Anthony Fauci Looks Back on the Last Two Years and a Nation in Decline
He hasn't had a day off since Covid-19 took hold in America and he's exhausted. But the pandemic has not been Anthony Fauci's real struggle.
“There is no truth,” Fauci says, for effect. “There is no fact.” People believe hydroxychloroquine works because an Internet charlatan claims it does. People believe the 2020 election was stolen because a former president says so. People believe that Fauci killed millions of people for the good of his stock portfolio because it’s implied by TV pundits, Internet trolls and even elected leaders. Fauci is unnerved by “the almost incomprehensible culture of lies” that has spread among the populace, infected major organs of the government, manifested as ghastly threats against him and his family. His office staff, normally focused on communicating science to the public, has been conscripted into skirmishes over conspiracy theories and misinformation.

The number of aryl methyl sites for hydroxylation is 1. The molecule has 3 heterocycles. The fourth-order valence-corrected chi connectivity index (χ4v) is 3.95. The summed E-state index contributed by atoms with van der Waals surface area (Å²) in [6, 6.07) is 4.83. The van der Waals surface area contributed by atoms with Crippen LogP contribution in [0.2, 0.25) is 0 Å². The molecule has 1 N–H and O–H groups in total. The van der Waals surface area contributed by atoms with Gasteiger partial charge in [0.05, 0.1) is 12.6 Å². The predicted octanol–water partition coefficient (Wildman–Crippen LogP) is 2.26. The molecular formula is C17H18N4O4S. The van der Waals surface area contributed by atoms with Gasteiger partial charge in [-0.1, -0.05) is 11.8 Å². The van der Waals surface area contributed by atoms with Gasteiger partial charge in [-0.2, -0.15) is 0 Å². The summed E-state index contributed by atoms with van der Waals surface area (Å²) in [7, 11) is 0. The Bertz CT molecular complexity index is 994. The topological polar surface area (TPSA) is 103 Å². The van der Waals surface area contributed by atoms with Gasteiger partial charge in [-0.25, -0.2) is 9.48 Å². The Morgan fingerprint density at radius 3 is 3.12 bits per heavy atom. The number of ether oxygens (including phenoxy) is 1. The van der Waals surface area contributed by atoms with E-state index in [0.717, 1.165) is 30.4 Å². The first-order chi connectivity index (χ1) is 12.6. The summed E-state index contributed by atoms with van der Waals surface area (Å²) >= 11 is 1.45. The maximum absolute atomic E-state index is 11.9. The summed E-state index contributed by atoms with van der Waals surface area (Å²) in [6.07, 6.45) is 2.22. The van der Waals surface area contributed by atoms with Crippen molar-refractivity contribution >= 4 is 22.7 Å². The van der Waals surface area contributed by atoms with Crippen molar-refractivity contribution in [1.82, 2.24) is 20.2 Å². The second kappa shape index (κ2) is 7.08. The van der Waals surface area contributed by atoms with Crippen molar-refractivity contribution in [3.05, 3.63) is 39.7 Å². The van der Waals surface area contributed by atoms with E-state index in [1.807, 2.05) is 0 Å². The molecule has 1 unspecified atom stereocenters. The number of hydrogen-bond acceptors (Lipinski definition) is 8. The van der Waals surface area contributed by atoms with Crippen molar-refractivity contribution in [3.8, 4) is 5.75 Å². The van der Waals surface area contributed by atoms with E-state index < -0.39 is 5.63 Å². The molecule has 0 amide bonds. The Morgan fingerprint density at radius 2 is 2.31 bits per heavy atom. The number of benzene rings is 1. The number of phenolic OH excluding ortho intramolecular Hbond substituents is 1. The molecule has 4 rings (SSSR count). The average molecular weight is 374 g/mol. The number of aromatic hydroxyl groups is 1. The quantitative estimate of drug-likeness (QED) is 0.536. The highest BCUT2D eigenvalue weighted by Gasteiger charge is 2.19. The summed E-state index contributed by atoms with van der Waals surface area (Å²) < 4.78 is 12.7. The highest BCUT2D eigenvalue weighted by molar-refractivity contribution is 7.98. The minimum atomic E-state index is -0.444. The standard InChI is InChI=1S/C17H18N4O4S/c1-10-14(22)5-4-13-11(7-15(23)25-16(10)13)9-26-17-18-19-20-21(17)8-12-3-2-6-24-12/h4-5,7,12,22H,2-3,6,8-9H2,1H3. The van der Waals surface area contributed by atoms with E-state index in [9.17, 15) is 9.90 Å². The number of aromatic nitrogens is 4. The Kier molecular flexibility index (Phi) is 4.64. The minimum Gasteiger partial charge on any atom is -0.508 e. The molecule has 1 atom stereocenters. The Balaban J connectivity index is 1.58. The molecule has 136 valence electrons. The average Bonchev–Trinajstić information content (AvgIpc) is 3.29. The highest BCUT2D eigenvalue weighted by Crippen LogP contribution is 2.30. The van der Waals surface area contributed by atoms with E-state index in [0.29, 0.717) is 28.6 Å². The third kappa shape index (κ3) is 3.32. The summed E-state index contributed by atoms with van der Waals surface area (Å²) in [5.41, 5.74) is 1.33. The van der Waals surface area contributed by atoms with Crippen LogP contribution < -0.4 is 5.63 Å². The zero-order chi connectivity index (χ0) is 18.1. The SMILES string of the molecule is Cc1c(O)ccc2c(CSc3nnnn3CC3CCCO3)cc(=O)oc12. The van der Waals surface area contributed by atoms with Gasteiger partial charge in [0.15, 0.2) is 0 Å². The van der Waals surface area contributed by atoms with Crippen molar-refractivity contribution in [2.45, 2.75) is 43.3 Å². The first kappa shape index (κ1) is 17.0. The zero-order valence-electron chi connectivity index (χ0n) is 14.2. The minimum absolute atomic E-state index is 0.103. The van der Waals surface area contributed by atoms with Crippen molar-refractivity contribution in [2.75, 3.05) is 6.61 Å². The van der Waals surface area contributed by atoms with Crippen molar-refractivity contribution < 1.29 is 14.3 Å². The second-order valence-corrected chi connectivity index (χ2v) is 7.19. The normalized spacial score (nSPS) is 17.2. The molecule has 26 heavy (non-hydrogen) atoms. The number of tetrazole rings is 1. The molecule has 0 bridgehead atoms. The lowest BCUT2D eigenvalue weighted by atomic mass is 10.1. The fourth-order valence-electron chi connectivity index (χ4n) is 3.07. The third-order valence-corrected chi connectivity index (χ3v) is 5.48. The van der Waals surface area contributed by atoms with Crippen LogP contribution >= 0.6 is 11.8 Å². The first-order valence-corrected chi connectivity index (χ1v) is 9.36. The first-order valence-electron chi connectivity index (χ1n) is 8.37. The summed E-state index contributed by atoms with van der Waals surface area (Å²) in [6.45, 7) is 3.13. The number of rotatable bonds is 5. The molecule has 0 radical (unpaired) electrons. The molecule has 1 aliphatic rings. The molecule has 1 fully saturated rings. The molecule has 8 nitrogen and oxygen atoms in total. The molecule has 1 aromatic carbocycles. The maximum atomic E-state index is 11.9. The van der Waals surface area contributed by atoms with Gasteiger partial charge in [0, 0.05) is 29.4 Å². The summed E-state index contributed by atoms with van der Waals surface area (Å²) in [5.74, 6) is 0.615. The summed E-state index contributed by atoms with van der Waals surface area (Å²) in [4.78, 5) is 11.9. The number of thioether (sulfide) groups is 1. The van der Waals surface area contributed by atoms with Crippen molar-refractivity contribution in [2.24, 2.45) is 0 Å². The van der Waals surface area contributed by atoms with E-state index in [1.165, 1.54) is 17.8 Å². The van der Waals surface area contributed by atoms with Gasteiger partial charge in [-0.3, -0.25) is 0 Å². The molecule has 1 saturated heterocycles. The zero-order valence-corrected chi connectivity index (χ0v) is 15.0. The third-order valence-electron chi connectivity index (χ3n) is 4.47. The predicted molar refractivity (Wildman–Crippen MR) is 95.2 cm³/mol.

“It is very, very upending to live through this,” Fauci says, seated at his kitchen table in the midwinter light. He pauses. “I’m trying to get the right word for it.” He is examining himself now, at 81, in the shadow of the past two years. “It has shaken me a bit.”
The way he can comprehend the situation is in the context of the Jan. 6, 2021, siege of the Capitol. There it was, on live TV, an experiment as clear as day: The abandonment of truth has seismic consequences.
Something has been replicating in the American mind. It is not microbial. It cannot be detected by nasal swab. To treat an affliction, you must first identify it. But you can’t slide a whole country into an MRI machine.
...Fauci is not naive. He gets that a third of the country won’t hear him. He still understands Washington enough to see how it is deteriorating in new and disturbing ways, as fringe thinking spreads to the central organs. As Peter Staley puts it: “Because one party has turned so anti-science, Tony’s power is no longer stable.”